Shetland - Goose

Shetland geese

Shetland Details

Table bird, conservation grazing, agroforestry
Shetland Isles, Scotland
Gander: white, Goose: grey and white
Weight, gander
6.4 kg
Weight, goose
5.5 kg

Shetland Description

A small but hardy breed used for a long time by crofters of the Shetland Isles to graze pastures. Shetlands were grazed on land prior to introducing sheep as they consumed the hosts of parasites like the Liver fluke which could otherwise cause problems for grazing livestock. Each goose can lay a clutch of up to 20 eggs per year. The Shetland is also an auto-sexing breed, the male goslings having a golden down and female goslings have a grey and golden down.

The carriage is held slightly above horizontal, the neck is medium length and the body is short, deep and cobby in appearance. The back is broad and a single lobed paunch exists between the legs.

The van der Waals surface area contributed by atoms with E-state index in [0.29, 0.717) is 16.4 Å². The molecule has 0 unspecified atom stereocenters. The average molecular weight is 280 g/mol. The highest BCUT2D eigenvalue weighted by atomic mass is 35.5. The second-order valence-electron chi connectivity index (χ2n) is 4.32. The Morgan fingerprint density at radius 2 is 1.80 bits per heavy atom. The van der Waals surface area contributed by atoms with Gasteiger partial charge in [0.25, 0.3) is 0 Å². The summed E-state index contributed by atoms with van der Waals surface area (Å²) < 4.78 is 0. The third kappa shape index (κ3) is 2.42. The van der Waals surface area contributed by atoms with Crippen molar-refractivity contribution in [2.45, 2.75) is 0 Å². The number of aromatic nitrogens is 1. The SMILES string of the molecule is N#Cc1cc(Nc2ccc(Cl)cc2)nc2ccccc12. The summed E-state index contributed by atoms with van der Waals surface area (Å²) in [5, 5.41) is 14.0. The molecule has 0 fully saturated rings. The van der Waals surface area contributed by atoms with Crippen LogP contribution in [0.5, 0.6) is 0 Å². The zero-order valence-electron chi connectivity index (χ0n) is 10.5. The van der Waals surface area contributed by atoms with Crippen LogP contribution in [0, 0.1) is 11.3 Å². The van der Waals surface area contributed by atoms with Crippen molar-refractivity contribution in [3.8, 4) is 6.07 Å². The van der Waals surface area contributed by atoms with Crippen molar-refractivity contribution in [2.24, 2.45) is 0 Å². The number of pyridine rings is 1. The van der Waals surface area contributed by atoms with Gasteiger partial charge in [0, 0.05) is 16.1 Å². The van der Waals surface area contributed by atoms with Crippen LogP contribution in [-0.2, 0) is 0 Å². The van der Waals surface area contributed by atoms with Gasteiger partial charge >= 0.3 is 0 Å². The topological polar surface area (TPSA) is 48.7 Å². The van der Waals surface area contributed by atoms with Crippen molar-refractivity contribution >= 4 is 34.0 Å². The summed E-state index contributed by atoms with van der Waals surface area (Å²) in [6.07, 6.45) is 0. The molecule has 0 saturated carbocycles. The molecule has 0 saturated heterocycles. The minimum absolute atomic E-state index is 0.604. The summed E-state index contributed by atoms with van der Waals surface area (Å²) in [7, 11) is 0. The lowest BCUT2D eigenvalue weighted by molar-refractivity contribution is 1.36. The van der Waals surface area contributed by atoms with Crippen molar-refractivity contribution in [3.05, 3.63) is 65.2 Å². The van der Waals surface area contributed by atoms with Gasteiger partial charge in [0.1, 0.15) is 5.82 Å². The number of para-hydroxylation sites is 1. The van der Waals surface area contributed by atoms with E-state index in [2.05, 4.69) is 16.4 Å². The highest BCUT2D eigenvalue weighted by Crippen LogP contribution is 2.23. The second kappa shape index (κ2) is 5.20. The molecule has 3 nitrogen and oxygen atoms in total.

Gander: Pure white plumage throughout.
Goose: The head is predominantly white with a little grey that extends partway down the neck. The back feathers are grey, breast and flanks are white with pale laced grey thigh coverts. The primary, secondary and tertiary wing feathers are white but the coverts and scapulars are grey with pale lacing. The tail is predominantly white with some central grey feathers.
Both sexes: Eyes are blue, beak, legs and feet are pink

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